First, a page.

Welcome to Top Gear's lap of Ireland
Join us as we lap the Emerald Isle, from the coast of Antrim to the Ring of Kerry
Posted: 23 May 2014
DERRY - WESTPORT
SNOW. THE WILD ATLANTIC WAY. I WANT TO BE IRISH
We awake to find the 12C Spider covered in ice and bound tight by freezing temperatures, so obviously drop the roof for fun and showing-off purposes. A process immediately and embarrassingly reversed some two miles later as we are battered by hailstones the size of marbles, which turn the road white in seconds and remove any vestige of traction offered even by our winter tyres. OK, Ireland, so that's how it's going to be. We hook the N13 down to Letterkenny, and the N56 up to Dunfanaghy, sweeping down through Gweedore, Dungloe and Ardara. We get lost again somewhere around a village called Glencolumbkille, and marvel at the beginnings of the Wild Atlantic Way, a tourist route that hugs the western side of the island. This is raw coastline, untamed and angry. But far from being uninhabited, everywhere you go, there are bungalows. Pebbledashed little prefabs that stand in front of the hollowed-out shells of beautiful old stone houses. Strange. It's like having access to a Georgian mansion, and choosing to live in a caravan in the front garden. The roads are incredibly technical, tight and largely deserted. Full of dips and crests and bumps. So far, there has been rain, sunshine, snow, hail and sleet. And it's only just after lunch. Somewhere near Sligo, we are ambushed by a pair of suicidal horses, who veer off at the sight of a bright yellow McLaren into someone's front garden. No one seems to think this is odd. We head out to the Ballycroy National Park just as night falls, and the light traffic simply evaporates. So we let the 12C have its head, the lights picking out the road like beacons. And the whole supercar on a B-road lie becomes crystal. The McLaren has one of the noisiest suspension systems I've ever encountered, but when you really start to force it to react by giving it something to do, it finds sinew and spring where you might expect wood and splinters.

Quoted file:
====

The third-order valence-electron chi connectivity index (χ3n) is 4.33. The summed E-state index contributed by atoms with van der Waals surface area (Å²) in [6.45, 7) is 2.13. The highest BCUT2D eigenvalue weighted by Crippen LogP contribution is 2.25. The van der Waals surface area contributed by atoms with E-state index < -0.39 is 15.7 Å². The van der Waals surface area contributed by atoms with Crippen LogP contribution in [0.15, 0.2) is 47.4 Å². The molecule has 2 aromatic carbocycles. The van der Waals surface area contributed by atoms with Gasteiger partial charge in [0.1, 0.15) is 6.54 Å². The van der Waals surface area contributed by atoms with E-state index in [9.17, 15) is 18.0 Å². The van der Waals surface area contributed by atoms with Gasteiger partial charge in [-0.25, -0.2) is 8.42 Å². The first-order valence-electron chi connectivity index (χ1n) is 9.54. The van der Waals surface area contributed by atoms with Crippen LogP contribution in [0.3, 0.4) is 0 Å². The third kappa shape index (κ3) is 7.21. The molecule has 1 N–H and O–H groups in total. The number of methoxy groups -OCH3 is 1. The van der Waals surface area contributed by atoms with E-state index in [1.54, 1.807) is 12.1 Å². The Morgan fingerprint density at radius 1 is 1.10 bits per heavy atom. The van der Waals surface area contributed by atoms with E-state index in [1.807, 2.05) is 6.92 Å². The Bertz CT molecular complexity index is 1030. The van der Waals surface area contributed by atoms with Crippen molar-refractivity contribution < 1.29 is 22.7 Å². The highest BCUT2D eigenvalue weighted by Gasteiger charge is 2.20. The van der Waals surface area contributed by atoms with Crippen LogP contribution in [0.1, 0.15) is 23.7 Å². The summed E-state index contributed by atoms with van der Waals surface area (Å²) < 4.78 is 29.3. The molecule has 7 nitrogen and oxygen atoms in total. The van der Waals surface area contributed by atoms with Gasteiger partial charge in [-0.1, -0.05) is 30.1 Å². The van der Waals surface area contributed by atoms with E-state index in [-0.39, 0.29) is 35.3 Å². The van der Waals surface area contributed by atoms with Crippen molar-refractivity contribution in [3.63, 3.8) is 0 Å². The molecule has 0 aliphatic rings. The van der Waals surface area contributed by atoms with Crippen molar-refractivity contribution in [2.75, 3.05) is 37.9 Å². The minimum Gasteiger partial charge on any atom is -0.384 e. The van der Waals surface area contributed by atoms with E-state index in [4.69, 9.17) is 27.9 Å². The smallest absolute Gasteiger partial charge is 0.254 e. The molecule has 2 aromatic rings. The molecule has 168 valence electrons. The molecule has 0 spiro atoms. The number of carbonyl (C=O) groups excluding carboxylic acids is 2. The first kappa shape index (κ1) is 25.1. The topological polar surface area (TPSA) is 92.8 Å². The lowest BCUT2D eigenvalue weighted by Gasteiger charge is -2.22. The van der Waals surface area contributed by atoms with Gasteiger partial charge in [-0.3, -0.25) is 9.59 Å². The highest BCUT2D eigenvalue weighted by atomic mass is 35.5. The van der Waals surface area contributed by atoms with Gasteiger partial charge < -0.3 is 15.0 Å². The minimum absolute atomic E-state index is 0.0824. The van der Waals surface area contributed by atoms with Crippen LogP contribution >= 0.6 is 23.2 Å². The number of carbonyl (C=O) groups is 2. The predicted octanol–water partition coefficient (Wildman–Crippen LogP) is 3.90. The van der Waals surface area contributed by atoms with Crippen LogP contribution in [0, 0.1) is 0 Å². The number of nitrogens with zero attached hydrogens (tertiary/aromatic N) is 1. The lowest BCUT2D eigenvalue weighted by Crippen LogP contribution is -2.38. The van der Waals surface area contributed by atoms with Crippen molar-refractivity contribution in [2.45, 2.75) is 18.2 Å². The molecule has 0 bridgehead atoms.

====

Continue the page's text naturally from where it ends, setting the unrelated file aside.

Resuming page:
Now, some supercars suit race tracks, growing in stature when allowed to work with a regulation airflow and smooth surface, translating a track's subtle conversation into a multi-layered debate filled with texture and information. They put up with roads, cope, but never really feel at home with all the inevitable mess of the real. If you chuck in a few irregular bumps or standing water, they skip and shimmy, and react like a tantrum-bound 14-year-old: from zero to apocalypse in the blink of an eye. The McLaren 12C doesn't do that.
Going really quite quickly sometime after 9pm, in the dark, with rain gushing like the sky has severed an artery, the Spider comes alive.
The big trick is the suspension and steering. The 12C does not bounce, and goes where - exactly where - you point it. In some cars, the suspension can feel stiff and well-damped, but it's like the front suspension engineers only had a nodding relationship with those responsible for the back.
In the McLaren, the suspension is resolved front-to-back and side-to-side, so that when you hit a bump on the left-hand side of the car, that happens to be on top of a small crest when you're about to turn into a sharp right - all perfectly feasible in Ireland - the 12C just kind of flumps down and remains calm. It's essentially like dropping a beanbag on the floor. It doesn't pop back up, or buck or lose composure if you hit several bumps in a row, because you can never quite knock the wind out of the suspension and damping, no matter how hard you try. It always, somehow, manages to breathe. Which obviously makes it fast. Contact breeds grip, grip begets familiarity, and familiarity - in my case, at least - is the father of confidence, who, as it turns out, is the brother-in-law of speed.
So I'd like to say that it's all about that feel through the steering, and knowing where the limit of grip really is that makes this car so fast. Something clever, that makes it sound like I'm somehow coaxing a secret from this machine that nobody else can really access. But you can get that sort of thing from, say, a Toyota GT86 for a tenth of the price and with less than a third of the horsepower. Where the supercar really makes its point is the reality that the grip and poise is merely the cherry on the cake made of a 616bhp twin-turbo V8. And anyone can access that. You just plant your foot, and watch the world fall over. Hot hatch beat a supercar? My arse. We arrive in the lovely little village of Westport with me bouncing around like a loon and Justin the photographer staring straight ahead and refusing to speak. I must stop doing this to him.